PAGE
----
Tuesday, December 16, 2008


Tuesday, December 16, 2008


Abdul Khalik , The Jakarta Post, Jakarta|Tue,12/09/2008

Defying persistent protests by a number of provinces and scores of civil society groups, President Susilo Bambang Yudhoyono has signed the anti-pornography bill, ratifying a law that criminalizes any sex-related materials deemed to violate public morality.

Yudhoyono’s special staff for legal affairs Denny Indrayana said Monday the President enacted the law right after he returned home from a two-week world tour on Nov. 26.
“It becomes Law No. 44/2008 on anti-pornography. The President signed it because it was already a national consensus,” Denny told The Jakarta Post.
He said the government was now preparing a regulation to implement the law.
However, resistance to the law remains widespread, with some provinces — including Bali, Papua, North Sulawesi and East Nusa Tenggara — rejecting it out of hand.
Balinese and the island’s local administration have threatened to forge a civilian disobedience to protest the law, and other rights and religious groups have said they would file a judicial review with the Constitutional Court (MK) if the law were ratified.

Kamala Chandrakirana, chairwoman of the National Commission on Violence Against Women, said she was gravely disappointed with Yudhoyono’s decision, saying his action had diminished public trust in his leadership and his cause to promote pluralism.
“It is a betrayal of our own national values. Komnas Perempuan and many other organizations are now consolidating and seriously studying each article within the law to be ready to submit a judicial review with the MK soon,” she said.
The ratification of the law also means Yudhoyono has defied one of his advisors, Adnan Buyung Nasution, who recommended the President not sign or ratify the law, warning it could threaten national unity.

“I was too late. I sent a letter on Nov. 27 telling the President not to sign the bill. But I learned later he had signed it. I will meet him Wednesday to ask him about it,” he said.
Wednesday is International Human Rights Day.

Buyung, however, said he was optimistic the MK would grant a judicial review, adding that the law violated the Constitution as it could not be enacted equally throughout the country.

The passage of the bill into law at the House of Representatives in October was also met with strong opposition from the Indonesian Democratic Party of Struggle (PDI-P) and the Prosperous Peace Party (PDS).

The bill has survived protracted protests from rights activists and pluralist organizations who have said some articles could lead to national disintegration.
An article that allows members of the public to take action to destroy pornographic material has raised fears several groups could take the law into their own hands and have grounds to justify the use of violence and intimidation.

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Fri, 12/12/2008 10:36 AM | Reader's Forum
For those opposed to the anti-pornography bill, please read the text of the law carefully (academically) and compare them with laws in the U.S. (i.e., Texas's Penal Code Ch.43 on Offenses against public order and decency, or Alabama's Penal Code Ch. 12 on Offenses Against Public Health & Morals).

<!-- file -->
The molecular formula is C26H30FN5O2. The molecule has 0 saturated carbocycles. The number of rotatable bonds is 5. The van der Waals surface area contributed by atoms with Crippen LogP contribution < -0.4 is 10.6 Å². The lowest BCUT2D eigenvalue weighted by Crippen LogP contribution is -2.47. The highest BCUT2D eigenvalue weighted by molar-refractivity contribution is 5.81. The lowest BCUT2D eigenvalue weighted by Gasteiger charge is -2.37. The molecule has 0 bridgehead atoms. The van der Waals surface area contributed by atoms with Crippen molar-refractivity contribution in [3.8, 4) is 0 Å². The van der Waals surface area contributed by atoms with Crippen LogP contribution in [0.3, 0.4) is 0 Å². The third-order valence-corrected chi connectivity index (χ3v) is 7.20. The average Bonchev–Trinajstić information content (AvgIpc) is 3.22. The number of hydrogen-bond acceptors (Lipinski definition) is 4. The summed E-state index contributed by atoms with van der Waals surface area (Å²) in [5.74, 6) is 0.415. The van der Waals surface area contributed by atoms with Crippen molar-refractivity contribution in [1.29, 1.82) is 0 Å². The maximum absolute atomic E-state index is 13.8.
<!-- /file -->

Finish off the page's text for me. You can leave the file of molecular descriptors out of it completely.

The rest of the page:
You will see that word by word the text of the anti-pornography bill is not that much different from the U.S. law. The U.S. law evens use the much-hated terminology "community standard" for decency and "arouse interest" (the merangsang word most people hate so much).

If you consider the West as a benchmark for democracy and law, then you should be very happy and should not complain. The fact that the Indonesian law even put in an exception (in article 14 if I'm not mistaken) for culture, arts, bikinis, and etc., is already a step forward to address the fears of our friends in Bali, Papua, or our photographer friends, photo models, sculptors, painters and etc.
As for you who still hate Tangerang's bylaw on prostitution, please read California's penal code on loitering for sex (street prostitution).

You will see that even one of the most liberal states still has regulations for public order. And yes, the law on loitering for sex in California also allows law enforcers to arrest woman/man if they "look like a prostitute or act like a prostitute or even stand beside the street in places where prostitutes hang out" with the last article on the section giving the law enforcers the ability to judge whether or not these people should be arrested based on the law enforcer's perception as to whether or not they may be prostitutes.

The only difference, the Tangerang law does not put you in jail while these other laws do. So for the anti-public order or anti-morality law people, please kindly realize that this is a step forward which should be applauded.
The Texas and Alabama state laws are in fact penal codes for prostitution, not pornography. The states have very different sets of laws concerning those issues. In the U.S. (or at least most of it's states, as far as I know) porn is legal but regulated.

The real kicker, however, is your comparison between California and Tangerang. Prostitution is illegal in most states, yes. California police officers have the right to arrest, you're right.

The difference is California police officers are not reckless and corrupt. They are actually trained to know the difference between a passerby and an actual prostitute. Also, arrests here do get you in jail, just as the arrests in Tangerang do.
The difference is that the Californian prostitutes get a real and fair hearing with a real judge, while Tangerang "prostitutes" do not get a fair trial and are judged by a bunch of sexist dimwits. To compare California and Tangerang is really like comparing heaven and hell.